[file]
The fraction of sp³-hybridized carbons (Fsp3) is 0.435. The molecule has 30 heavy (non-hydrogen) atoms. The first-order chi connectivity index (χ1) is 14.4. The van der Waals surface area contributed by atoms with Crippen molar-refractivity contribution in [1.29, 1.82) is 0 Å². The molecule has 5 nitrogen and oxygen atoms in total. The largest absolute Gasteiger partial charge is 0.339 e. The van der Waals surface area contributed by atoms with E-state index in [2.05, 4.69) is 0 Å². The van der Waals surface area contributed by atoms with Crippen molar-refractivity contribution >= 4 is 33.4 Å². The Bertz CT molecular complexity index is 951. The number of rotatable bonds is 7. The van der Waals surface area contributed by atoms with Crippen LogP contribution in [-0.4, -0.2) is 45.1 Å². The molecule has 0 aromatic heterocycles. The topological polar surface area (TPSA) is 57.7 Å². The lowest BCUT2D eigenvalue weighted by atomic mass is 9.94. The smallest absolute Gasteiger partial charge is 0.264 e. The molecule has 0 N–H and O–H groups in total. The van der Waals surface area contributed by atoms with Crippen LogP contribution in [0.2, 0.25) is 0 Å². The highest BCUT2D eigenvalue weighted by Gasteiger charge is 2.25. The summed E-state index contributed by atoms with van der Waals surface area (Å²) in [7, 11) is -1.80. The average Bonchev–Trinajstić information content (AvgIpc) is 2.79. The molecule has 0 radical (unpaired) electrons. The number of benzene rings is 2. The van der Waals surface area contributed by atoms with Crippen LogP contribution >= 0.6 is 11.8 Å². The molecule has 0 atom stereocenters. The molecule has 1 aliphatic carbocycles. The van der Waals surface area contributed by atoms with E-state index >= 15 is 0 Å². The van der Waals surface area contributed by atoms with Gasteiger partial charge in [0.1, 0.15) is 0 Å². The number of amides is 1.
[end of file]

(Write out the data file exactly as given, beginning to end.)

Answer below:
The fraction of sp³-hybridized carbons (Fsp3) is 0.435. The molecule has 30 heavy (non-hydrogen) atoms. The first-order chi connectivity index (χ1) is 14.4. The van der Waals surface area contributed by atoms with Crippen molar-refractivity contribution in [1.29, 1.82) is 0 Å². The molecule has 5 nitrogen and oxygen atoms in total. The largest absolute Gasteiger partial charge is 0.339 e. The van der Waals surface area contributed by atoms with E-state index in [2.05, 4.69) is 0 Å². The van der Waals surface area contributed by atoms with Crippen molar-refractivity contribution >= 4 is 33.4 Å². The Bertz CT molecular complexity index is 951. The number of rotatable bonds is 7. The van der Waals surface area contributed by atoms with Crippen LogP contribution in [-0.4, -0.2) is 45.1 Å². The molecule has 0 aromatic heterocycles. The topological polar surface area (TPSA) is 57.7 Å². The lowest BCUT2D eigenvalue weighted by atomic mass is 9.94. The smallest absolute Gasteiger partial charge is 0.264 e. The molecule has 0 N–H and O–H groups in total. The van der Waals surface area contributed by atoms with Crippen LogP contribution in [0.2, 0.25) is 0 Å². The highest BCUT2D eigenvalue weighted by Gasteiger charge is 2.25. The summed E-state index contributed by atoms with van der Waals surface area (Å²) in [7, 11) is -1.80. The average Bonchev–Trinajstić information content (AvgIpc) is 2.79. The molecule has 0 radical (unpaired) electrons. The number of benzene rings is 2. The van der Waals surface area contributed by atoms with Crippen LogP contribution >= 0.6 is 11.8 Å². The molecule has 0 atom stereocenters. The molecule has 1 aliphatic carbocycles. The van der Waals surface area contributed by atoms with E-state index >= 15 is 0 Å². The van der Waals surface area contributed by atoms with Gasteiger partial charge in [0.1, 0.15) is 0 Å². The number of amides is 1.